8. Traceability, Recall & COVID-19

Recorded May 4, 2020

8. Traceability, Recall & COVID-19

36 Minute Webinar

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Webinar Notes

During the COVID-19 crisis, the risk of mistakes due to increased production and decreased staffing make a strong traceability and recall plan essential. In doing so, you can help keep consumers safe and strengthen your customer relationships.

Most Likely Recalls

According to the FDA’s most recent (2016) Reportable Foods Registry (p. 10), undeclared allergens, Salmonella and Listeria are the most common reasons for Class 1 recalls, accounting for 91 percent of all recalls. Class 1 means that there is an actual or potential for “death or severe illness.” In these cases, the acronym used by the FDA is SAHCODHA, which means Severe Adverse Health Consequence or Death in Humans or Animals.

The most likely recalls by product type include:

  • Bakery/Snack food – Undeclared allergens
  • Mild ripened cheese – Listeria monocytogenes
  • Nut products – Mycotoxin and Salmonella
  • Fresh fruits & vegetables – Pathogenic E. coli
  • Dairy products – Variety of pathogens
  • Meat, Poultry & Seafood – Variety of pathogens
  • Egg products – Pathogens, pesticide residue

Most objective persons would conclude each of these are preventable if proper controls are in place to prevent cross contamination with pathogenic bacteria or undeclared allergens in raw materials or finished product. Thus, the goal for current regulations is to reduce “preventable” recalls by having documented controls in place.

As recalls are increasing at approximately 10 percent per year, it is safe to say that most companies could have been more thorough in identifying preventive controls that could have reduced the likelihood of recalls.

When Prevention Doesn’t Occur

In the U.S., if you believe your food product is unsafe, you must report this information to the FDA through an electronic portal within 24 hours after you have decided the food is or could be unsafe and that food is out of your control, i.e. the food has entered commence and is not directly in your control. Other countries have similar requirements and definitions for what constitutes a reporting to the regulators and your responsibility to assist regulators in removing that product from the market.

Notably, all countries have requirements for the removal of unsafe food from the marketplace and to inform consumers and regulatory agencies that the food is unsafe.  The amount of regulatory interaction and the effectiveness of performing recalls will vary depending on the resources and sophistication of their regulatory agencies. The importance is that you must read the regulatory requirements and guidance documents that explain the performance expectations when doing a recall.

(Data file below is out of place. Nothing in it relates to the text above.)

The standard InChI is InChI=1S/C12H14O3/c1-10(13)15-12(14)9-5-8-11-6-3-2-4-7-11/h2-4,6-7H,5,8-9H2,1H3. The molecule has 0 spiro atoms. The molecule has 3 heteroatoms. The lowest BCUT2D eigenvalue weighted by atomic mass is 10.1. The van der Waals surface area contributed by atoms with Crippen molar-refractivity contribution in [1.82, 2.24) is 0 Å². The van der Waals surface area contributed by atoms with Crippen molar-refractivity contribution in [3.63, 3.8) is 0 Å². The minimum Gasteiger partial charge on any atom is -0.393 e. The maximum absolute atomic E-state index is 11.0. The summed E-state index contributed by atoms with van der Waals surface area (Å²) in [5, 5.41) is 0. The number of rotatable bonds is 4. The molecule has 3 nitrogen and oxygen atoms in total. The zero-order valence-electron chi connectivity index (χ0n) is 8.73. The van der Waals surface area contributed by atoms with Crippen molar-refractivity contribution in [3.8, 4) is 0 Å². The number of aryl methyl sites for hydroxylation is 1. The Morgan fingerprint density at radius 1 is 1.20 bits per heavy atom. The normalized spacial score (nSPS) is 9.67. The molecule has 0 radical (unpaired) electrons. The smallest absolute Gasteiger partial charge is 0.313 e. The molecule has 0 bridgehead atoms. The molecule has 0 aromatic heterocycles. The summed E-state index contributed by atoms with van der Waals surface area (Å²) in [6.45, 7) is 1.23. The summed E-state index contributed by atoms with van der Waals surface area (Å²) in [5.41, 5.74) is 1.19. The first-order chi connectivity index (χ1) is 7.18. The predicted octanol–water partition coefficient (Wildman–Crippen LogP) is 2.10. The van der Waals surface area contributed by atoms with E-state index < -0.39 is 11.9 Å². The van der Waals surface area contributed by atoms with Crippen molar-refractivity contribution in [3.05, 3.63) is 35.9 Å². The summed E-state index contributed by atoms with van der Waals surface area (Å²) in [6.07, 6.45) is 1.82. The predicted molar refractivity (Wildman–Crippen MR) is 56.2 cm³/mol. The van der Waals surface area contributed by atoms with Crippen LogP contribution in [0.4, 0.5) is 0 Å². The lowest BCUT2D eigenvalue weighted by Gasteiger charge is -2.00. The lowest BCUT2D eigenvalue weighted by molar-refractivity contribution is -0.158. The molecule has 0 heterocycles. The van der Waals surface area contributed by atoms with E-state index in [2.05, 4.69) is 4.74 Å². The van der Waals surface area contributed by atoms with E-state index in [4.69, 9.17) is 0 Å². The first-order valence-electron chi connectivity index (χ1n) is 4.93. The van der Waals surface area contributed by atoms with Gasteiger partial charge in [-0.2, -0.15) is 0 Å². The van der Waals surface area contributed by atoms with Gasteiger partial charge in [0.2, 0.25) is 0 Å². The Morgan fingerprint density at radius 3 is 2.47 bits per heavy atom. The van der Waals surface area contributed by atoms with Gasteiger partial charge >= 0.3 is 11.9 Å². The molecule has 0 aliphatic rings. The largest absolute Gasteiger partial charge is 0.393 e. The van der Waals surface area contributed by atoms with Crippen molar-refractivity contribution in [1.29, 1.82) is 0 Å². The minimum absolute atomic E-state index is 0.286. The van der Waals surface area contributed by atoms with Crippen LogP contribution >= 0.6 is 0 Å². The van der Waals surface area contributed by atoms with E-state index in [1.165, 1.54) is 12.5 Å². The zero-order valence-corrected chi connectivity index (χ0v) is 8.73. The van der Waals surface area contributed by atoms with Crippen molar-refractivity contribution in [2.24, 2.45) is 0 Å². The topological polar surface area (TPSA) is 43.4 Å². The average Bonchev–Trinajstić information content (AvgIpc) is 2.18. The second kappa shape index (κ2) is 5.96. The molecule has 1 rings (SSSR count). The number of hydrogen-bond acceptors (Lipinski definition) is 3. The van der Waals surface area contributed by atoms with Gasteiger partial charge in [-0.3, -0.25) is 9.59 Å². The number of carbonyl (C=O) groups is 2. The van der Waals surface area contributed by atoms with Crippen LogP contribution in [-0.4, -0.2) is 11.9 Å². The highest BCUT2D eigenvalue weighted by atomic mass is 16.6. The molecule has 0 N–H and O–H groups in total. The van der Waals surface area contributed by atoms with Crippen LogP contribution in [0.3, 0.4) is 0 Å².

Further, recalls that involve exports to other countries can be very complex in that you must be knowledgeable about multiple regulations. You must comply with the specific regulations of the country to which you are exporting.

Develop Your Recall Plan

Most food manufacturers are required to have a recall plan readily available. Even if this were not a regulatory requirement, it is a necessity for your food safety plan. The recall plan should include management’s strategy to take quick and effective action when experiencing a recall. If needed, this plan will be an invaluable guide to walk your company through the steps to take during the recall. Our Food Safety Professionals can guide you through the development of an effective recall plan.

Double-Check Your Traceability Plan

Our AIB International technical experts can provide a comprehensive review of your site’s written traceability program with our Traceability Performance Assessment. This includes a timed traceability response exercise that evaluates employee practices, understanding of responsibilities and documentation tracking.

Execute Your Recall Plan

Take our Traceability & Recall Online course to learn how. Thousands of products are recalled each year due the growing complexity of the supply chain, better detection of food safety issues, and more efficient mandated reporting by manufacturers. Be prepared and confident, so your team can lead an appropriate and swift response during a recall.

Perform a Mock Recall  

Assemble Your Team – The success of a recall plan is largely dependent upon the knowledge and skills of those executing the plan. For this reason, the selection and training of the recall team members is a critical activity in the development of the plan. It may be best to first identify the activities that must be covered during a recall before identifying team members. The activity may dictate who would be best to hold the responsibility for it.

Throughout the process, you will evaluate your ability to execute, keeping track of the time it takes you to perform the collection and communication of information at each step.

Following your execution of the mock recall, you can then conduct a gap analysis to determine where improvements can be made.

Should you have questions or need additional information, please email us at info@aibinternational.com.

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